Nearly a year ago, one of the ten-year old girls in my class came to Christ and was baptized.  With the help of her parents, she composed a written account of her testimony and the event that finally made her come to hate her sin and put her trust in Christ.  In my opinion, it's one of the best Christian testimonies I've ever read because it displays that rare recognition of how terrible sin is and why we should despise its existence in our hearts.  And the story all started because she was thirsty and decided to lay claim to the last Gatorade before her brother could get to it.

In her own words:
One day me and my brother had our practices, and there was one Gatorade left. I wanted it so I took the Gatorade and started to write my name and draw pictures on it so that I could have it and so no one else could take it.  After I stuck it in the fridge God showed me my heart and showed me that what I did was wrong and that I was being selfish for wanting and taking the Gatorade.  So then I took a note and I wrote, "I'm sorry for taking the Gatorade I feel so selfish just taking the Gatorade please forgive me."  And after I gave my brother the note and the Gatorade I felt like I loved God more than I ever have and I wanted to learn more about god and his word. 

Nearly a year later, I still read those words with amazement.  That ten-year-old girl didn't commit any great moral offense, and I doubt she even would have been punished by mom & dad for taking possession of that drink.  But she realized that the key issue was her own heart, which was selfish and didn't trust God.  And that's the realization that spurred her spiritual transformation.  After a talk with her mom, she was advised to admit she was a sinner and to trust in Jesus alone for salvation.  And then she wrote:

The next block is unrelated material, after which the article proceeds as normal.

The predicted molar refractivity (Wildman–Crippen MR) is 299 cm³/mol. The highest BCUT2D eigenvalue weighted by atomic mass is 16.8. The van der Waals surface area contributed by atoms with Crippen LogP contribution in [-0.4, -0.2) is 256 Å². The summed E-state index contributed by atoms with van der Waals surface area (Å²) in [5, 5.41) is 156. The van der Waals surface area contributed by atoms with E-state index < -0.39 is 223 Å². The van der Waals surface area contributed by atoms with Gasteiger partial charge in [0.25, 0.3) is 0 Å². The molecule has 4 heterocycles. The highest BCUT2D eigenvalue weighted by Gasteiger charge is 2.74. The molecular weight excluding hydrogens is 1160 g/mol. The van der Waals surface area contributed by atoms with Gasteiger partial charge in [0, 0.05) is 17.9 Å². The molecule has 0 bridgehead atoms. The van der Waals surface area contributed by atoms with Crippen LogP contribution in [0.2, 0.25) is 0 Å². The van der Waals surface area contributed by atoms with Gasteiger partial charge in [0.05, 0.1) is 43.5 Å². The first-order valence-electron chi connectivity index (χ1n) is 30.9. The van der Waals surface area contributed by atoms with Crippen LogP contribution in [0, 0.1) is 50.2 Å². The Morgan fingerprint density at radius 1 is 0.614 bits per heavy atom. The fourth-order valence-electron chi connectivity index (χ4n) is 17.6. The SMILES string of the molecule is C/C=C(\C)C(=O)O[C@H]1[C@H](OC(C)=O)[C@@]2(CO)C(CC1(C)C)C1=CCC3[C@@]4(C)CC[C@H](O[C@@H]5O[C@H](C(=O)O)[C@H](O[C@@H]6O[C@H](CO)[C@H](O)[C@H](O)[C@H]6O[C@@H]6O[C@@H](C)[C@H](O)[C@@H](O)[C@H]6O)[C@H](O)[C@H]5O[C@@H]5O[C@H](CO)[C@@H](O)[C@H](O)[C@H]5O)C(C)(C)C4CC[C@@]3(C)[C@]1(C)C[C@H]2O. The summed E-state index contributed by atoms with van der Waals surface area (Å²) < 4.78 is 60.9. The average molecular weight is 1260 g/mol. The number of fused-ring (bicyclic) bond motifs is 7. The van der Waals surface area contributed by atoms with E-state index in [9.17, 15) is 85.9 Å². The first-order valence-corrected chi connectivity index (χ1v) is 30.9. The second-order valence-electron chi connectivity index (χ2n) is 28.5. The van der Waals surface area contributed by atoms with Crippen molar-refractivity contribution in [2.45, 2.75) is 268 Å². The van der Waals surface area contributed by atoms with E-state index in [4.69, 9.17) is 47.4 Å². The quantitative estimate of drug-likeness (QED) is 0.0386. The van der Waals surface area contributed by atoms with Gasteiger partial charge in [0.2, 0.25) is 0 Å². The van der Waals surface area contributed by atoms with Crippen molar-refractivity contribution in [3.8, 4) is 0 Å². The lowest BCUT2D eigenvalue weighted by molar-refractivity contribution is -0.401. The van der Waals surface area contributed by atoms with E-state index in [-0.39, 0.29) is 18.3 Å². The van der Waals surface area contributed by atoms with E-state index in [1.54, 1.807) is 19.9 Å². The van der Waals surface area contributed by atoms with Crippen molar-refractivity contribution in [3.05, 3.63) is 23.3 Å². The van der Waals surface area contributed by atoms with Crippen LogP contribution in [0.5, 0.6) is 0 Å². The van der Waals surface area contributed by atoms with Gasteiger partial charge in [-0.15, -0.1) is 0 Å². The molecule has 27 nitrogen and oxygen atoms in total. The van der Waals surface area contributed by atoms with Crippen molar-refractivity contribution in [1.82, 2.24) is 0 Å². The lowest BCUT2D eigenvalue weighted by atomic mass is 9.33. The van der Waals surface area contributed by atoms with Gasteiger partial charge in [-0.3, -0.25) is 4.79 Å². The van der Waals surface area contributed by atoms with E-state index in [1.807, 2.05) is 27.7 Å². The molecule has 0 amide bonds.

Then I realized that Jesus changed my heart. When I felt my heart change my dad and I read some scripture. One of them was Ezekiel 36:26: "I will give you a new heart and put a new spirit in you; I will remove from you your heart of stone and give you a heart of flesh." When I read this scripture I knew this is what I wanted God to do for me, and he did.

I have read many adult testimonies of how God changed hearts and rescued very sinful people out of some very terrible lifestyles, but I can't think of many that impart the same insight into human nature as this little girl's story does.  If we could all hate the small sins we commit against God and our Neighbor as much as she hated what she thought about doing with that Gatorade bottle, then maybe we could all start recognizing how awesome a work of grace that God does in our hearts when we come to Christ.

2 comments:

  1. Adam Embry8:58 PM

    Great thoughts, brother. I know and appreciate your burden, but am so thankful you're the one involved in these kids lives. Your labor and prayers don't go unrecognized by God or others at ABC.

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    1. Much appreciative, brother.